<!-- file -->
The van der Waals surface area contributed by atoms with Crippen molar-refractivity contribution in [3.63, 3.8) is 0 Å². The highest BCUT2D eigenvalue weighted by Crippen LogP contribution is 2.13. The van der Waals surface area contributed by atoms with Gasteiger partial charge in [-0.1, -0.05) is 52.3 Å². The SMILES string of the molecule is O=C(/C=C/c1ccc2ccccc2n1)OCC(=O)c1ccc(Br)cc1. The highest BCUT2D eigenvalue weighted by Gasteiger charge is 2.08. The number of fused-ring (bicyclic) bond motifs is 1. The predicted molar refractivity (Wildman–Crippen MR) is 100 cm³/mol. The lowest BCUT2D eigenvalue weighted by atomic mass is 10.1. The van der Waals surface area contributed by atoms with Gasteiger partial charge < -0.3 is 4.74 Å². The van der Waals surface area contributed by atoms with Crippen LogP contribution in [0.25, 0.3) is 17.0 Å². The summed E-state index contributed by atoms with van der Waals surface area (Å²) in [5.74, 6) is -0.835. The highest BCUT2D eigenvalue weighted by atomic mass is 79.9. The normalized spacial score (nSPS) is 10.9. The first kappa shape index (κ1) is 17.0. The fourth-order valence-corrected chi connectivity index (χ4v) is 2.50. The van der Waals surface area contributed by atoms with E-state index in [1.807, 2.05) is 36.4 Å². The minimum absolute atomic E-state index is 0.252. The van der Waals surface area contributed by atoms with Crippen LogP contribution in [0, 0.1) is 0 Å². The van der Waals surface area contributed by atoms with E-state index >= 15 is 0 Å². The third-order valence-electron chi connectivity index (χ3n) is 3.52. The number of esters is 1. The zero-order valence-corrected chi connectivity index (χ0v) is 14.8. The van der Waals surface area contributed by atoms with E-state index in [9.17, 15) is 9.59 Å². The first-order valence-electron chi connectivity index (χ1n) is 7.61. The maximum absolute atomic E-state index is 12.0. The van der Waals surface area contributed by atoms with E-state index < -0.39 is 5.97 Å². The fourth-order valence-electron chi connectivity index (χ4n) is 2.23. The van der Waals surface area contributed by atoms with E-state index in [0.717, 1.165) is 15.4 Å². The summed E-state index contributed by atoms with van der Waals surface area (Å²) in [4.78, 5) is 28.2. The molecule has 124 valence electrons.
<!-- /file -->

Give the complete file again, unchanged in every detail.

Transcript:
The van der Waals surface area contributed by atoms with Crippen molar-refractivity contribution in [3.63, 3.8) is 0 Å². The highest BCUT2D eigenvalue weighted by Crippen LogP contribution is 2.13. The van der Waals surface area contributed by atoms with Gasteiger partial charge in [-0.1, -0.05) is 52.3 Å². The SMILES string of the molecule is O=C(/C=C/c1ccc2ccccc2n1)OCC(=O)c1ccc(Br)cc1. The highest BCUT2D eigenvalue weighted by Gasteiger charge is 2.08. The number of fused-ring (bicyclic) bond motifs is 1. The predicted molar refractivity (Wildman–Crippen MR) is 100 cm³/mol. The lowest BCUT2D eigenvalue weighted by atomic mass is 10.1. The van der Waals surface area contributed by atoms with Gasteiger partial charge < -0.3 is 4.74 Å². The van der Waals surface area contributed by atoms with Crippen LogP contribution in [0.25, 0.3) is 17.0 Å². The summed E-state index contributed by atoms with van der Waals surface area (Å²) in [5.74, 6) is -0.835. The highest BCUT2D eigenvalue weighted by atomic mass is 79.9. The normalized spacial score (nSPS) is 10.9. The first kappa shape index (κ1) is 17.0. The fourth-order valence-corrected chi connectivity index (χ4v) is 2.50. The van der Waals surface area contributed by atoms with E-state index in [1.807, 2.05) is 36.4 Å². The minimum absolute atomic E-state index is 0.252. The van der Waals surface area contributed by atoms with Crippen LogP contribution in [0, 0.1) is 0 Å². The van der Waals surface area contributed by atoms with E-state index >= 15 is 0 Å². The third-order valence-electron chi connectivity index (χ3n) is 3.52. The number of esters is 1. The zero-order valence-corrected chi connectivity index (χ0v) is 14.8. The van der Waals surface area contributed by atoms with E-state index in [9.17, 15) is 9.59 Å². The first-order valence-electron chi connectivity index (χ1n) is 7.61. The maximum absolute atomic E-state index is 12.0. The van der Waals surface area contributed by atoms with E-state index < -0.39 is 5.97 Å². The fourth-order valence-electron chi connectivity index (χ4n) is 2.23. The van der Waals surface area contributed by atoms with E-state index in [0.717, 1.165) is 15.4 Å². The summed E-state index contributed by atoms with van der Waals surface area (Å²) in [4.78, 5) is 28.2. The molecule has 124 valence electrons.